Hamptons Artisan Peter Spacek Keeps an Age-Old Sailor's Craft Alive
Donning a magnifying-glass headset and gripping an X-Acto knife, Peter Spacek scratches, etches, and scribes thousands of small lines into the sullied, yellowed surface of a vintage surfboard. The faint marks on his nautical-inspired scrimshaw are then brought to life with a coat of black ink. “You’re working blindly for a while,” says Spacek, who studied illustration and design at the ArtCenter College of Design in his native California. “It’s not until the ink seeps in that you can really see what you’ve done—that’s the exciting part.”
For centuries, sailors scrimshawed ivory whale teeth to pass the time on long voyages. Spacek’s modern-day practice is much the same, although the nature lover plies his craft exclusively on surfaces, such as knife handles and empty clamshells, that “don’t involve endangering wildlife.” An avid kayaker, fisherman, surfer, and paddleboarder, he often comes up with design ideas when he’s on the water. “There’s a lot of time to think out there,” he says. “To capture the truth in your subject, you need to have a familiarity and intimacy with it.”
Scrimshawing a surfboard, which can take nearly 100 hours, begins with a sketch that the artist enlarges on a projector to the appropriate scale. Spacek then traces the image onto a piece of rice paper that’s taped to a wall in his Springs garage-cum-studio. “This is my opportunity to finesse the design,” he says, “because I can’t fix a mistake once it has been scratched into the surface.” Next, Spacek lays a piece of carbon transfer paper onto the surfboard, followed by the rice paper sketch, and retraces the design with a ballpoint pen to make an outline on the board. He then begins scrimshawing, using handheld tools of various thicknesses to scratch in the design permanently.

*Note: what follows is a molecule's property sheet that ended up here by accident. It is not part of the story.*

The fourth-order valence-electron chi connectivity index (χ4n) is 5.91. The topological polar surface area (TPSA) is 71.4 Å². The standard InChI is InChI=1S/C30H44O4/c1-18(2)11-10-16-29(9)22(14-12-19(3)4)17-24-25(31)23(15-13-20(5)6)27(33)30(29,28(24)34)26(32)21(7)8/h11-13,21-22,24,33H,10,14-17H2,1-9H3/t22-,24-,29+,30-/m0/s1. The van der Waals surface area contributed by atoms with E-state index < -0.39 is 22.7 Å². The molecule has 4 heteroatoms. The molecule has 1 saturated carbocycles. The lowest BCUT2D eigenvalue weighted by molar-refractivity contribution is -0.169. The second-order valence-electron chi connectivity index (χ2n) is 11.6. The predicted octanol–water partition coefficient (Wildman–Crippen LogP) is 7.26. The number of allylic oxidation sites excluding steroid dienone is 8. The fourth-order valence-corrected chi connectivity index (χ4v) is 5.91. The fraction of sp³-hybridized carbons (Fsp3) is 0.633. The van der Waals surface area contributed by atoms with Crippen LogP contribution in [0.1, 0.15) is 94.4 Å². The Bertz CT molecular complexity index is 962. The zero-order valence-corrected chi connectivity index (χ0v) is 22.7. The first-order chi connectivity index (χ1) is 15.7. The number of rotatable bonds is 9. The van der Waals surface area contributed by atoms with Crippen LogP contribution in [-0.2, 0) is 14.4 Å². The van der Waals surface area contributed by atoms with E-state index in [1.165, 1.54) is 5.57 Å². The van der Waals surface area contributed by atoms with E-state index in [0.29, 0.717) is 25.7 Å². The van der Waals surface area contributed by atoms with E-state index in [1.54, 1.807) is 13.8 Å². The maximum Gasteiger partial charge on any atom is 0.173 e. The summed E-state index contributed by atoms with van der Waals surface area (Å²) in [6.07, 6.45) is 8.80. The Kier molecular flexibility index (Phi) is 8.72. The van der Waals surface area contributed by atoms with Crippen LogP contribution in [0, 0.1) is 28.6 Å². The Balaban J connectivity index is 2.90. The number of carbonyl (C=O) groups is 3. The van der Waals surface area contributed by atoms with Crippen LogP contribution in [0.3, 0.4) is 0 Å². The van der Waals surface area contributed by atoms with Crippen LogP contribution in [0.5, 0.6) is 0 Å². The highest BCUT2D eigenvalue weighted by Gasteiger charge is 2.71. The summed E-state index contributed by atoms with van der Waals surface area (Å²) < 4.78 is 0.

Upon completing a small portion of the pattern, he coats the markings in black ink with a Q-tip or paintbrush. After the piece sits for 10 minutes, he wipes off any residual ink and continues the alternating process of scrimshawing and applying ink. Once the work is finished, he buffs the entire surface with wax. “There’s a richness to scrimshaw,” says Spacek, “because the tiny scratches tell their own story. It’s intriguing from afar and surprising up close.”
A version of this article appeared in the August 15 2019 issue of HC&G (Hamptons Cottages & Gardens) with the headline: Sharp Focus.